성실한 나의 앨리스 (Alice in Earnestland)

A KAFA Production
Distribution: CGV Arthouse
Rating: 18 and Over
Genre: Black Comedy
Running Time: 90 Min
Shooting Time: 2013/Nov/06~2014/Feb/10
Release: 2015/Aug/13

WITH 이정현 (Lee Jung-Hyun) as Soo-Nam; 이해영 (Lee Hae-Young) as Gyu-Jung; 서영화 (Seo Young-Hwa) as Gyeong-Sook; 명계남 (Myung Gye-Nam) as Do-Cheol; 이준혁 (Lee Joon-Hyeok) as Hyeong-Seok; 배제기 (Bae Je-Gi) as Detective Jo; 이대연 (Lee Dae-Yeon) as Chief; 지대한 (Ji Dae-Han) as Detective Park;

CREW Director 안국진 (Ahn Guk-Jin) Executive Producer 유영식 (Yoo Young-Shik) 최익환 (Choi Ik-Hwan) | Screenplay 안국진 (Ahn Guk-Jin) | Director of Photography 이석준 (Lee Seok-Joon) Lighting 이형중 (Lee Hyung-Joong) Editor 김우일 (Kim Woo-Il) Music 장영규 (Jang Young-Gyu) Art Direction 손소일 (Son So-Il) Action Choreography 임왕섭 (Im Wang-Seop)

BOX OFFICE
KOFIC Nationwide
TOTAL REVENUE: 333,410,000 Won
TOTAL ADMISSIONS: 41,679
BUDGET: 200,000,000 Won

REVIEW

Lee Jung-Hyun has always been different.

No, not because she's the rare case of a singer-turned-actress who can actually make a mark with her acting and not just subject us to years of listless star posturing – although, truth to be told, she actually started as an actress. TV has never really taken advantage of her unique verve, something she might be partially responsible for with her choice of projects. But Chungmuro tends to be more in tune with her mystique, from her early steps in Jang Sun-Woo's crazy ode to the Gwangju Massacre, 꽃잎 (A Petal), to eclectic collaborations with Park Chan-Wook and solid supporting work in films like 범죄소년 (Juvenile Offender) and 명량 (Roaring Currents). She's not a great actress, but she definitely possesses a great aura -- the kind of screen presence you can't teach.

The idea that someone of her stature (more so in China, where she is still quite a big name) would star in a debut film by a promising KAFA student named Ahn Guk-Jin sounded interesting to begin with, but when you learn that it was only through Park Chan-Wook's interjection that her management allowed the deal, it's even more intriguing. Particularly because while marketing suggested that we could possibly have gotten something not unlike what Jang Joon-Hwan did with his glorious, absurdist debut 지구를 지켜라! (Save the Green Planet), the finished product reminds a lot more of Park's early days – as a sort of mix of 3인조 (Trio)'s irreverent black humor and 복수는 나의 것 (Sympathy For Mr. Vengeance)'s pungent, brutal satire.

The satire is as topical now as it was in Park's seminal 2002 work, suggesting that much hasn't changed in the Land of the Morning Calm, particularly when it comes to labor struggles and the housing market. What's even more charming is that I can see a little Park Gwang-Soo and Lee Myung-Se as well in what Ahn does – the former in terms of the subtle pervasiveness of the aforementioned social satire, which punctuates almost every scene, even the most ordinary ones, with a reinvigorated focus, making us see them in a different light; the latter in how Ahn manages to make absurdist, deadpan humor work as an integral part of a wonderfully free-flowing narrative that never stops a moment.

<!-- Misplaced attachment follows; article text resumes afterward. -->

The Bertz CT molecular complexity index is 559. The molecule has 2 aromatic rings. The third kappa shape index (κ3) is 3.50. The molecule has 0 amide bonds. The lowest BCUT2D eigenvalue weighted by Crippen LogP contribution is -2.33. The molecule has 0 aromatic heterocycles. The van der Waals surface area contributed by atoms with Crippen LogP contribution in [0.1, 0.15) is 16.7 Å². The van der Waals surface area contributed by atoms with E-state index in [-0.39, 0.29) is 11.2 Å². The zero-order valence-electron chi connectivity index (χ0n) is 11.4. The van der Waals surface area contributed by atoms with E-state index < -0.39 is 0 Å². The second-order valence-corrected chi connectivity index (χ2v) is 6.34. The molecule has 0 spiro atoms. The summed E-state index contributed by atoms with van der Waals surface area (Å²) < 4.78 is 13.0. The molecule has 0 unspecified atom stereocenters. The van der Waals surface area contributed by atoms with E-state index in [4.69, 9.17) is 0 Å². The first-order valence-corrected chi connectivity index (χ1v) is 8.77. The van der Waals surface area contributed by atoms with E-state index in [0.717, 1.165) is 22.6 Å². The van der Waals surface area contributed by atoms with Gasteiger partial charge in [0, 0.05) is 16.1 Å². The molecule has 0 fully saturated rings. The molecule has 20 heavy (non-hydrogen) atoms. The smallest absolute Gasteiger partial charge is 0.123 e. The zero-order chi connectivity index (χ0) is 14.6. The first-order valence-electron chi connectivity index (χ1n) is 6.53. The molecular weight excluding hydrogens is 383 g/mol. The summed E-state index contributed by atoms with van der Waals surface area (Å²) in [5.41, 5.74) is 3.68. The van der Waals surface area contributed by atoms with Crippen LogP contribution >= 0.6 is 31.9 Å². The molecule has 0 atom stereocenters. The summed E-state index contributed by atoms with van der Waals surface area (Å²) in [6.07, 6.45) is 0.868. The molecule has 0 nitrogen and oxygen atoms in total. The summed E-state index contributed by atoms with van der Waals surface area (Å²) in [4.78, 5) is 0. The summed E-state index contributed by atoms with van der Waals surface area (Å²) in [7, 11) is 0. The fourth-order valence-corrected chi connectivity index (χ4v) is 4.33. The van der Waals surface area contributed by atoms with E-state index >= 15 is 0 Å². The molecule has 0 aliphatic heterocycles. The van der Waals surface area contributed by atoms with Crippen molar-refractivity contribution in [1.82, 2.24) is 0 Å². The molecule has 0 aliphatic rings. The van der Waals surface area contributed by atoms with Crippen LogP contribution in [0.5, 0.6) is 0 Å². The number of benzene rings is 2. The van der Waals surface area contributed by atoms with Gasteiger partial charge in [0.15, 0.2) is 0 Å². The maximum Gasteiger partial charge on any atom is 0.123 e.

The idea of an “earnest Alice” wandering the wonderland that is this myth of first world affluence created by years of military dictatorship (which bulldozed its way to those results by castrating individual freedom) is deliriously ingenious, particularly because Ahn seems suggesting that the woes of the past have turned today's Korean “earnestland” in an equally brutal dictatorship, this time corporate. While the young director isn't a strong a visual artist as he is a storyteller, the lack of style is compensated for by a keen ability to get the most out of the most meager of means: this film was shot for only 200 million won, but its quality over quantity approach to editing and cinematography (which, coupled with lighting, is top notch) pays dividends when it comes to delivering a strong, overarching message. It's obvious that the entire story was written with Lee in mind, and she lives up to her end of the bargain with a riveting performance – arguably her best since her eye-catching debut in 1996. The rest of the cast is serviceable, but the film would not make the impact it did without her vibrant acting.

I also like the idea of people like her acting as an occasional attraction, with carefully planned choices in very eclectic films. That is probably why she has managed not to fall for the easy allure of over-saturation and has remained relevant for twenty years despite having little in the way of accolades to her name. If that's not “earnest,” I don't know what is…

ACTING GRADES

88 이정현 (Lee Jung-Hyun)
75 서영화 (Seo Young-Hwa)
74 이준혁 (Lee Joon-Hyeok)
72 이대연 (Lee Dae-Yeon)
72 명계남 (Myung Gye-Nam)
71 이해영 (Lee Hae-Young)
70 배제기 (Bae Je-Gi)
70 지대한 (Ji Dae-Han)

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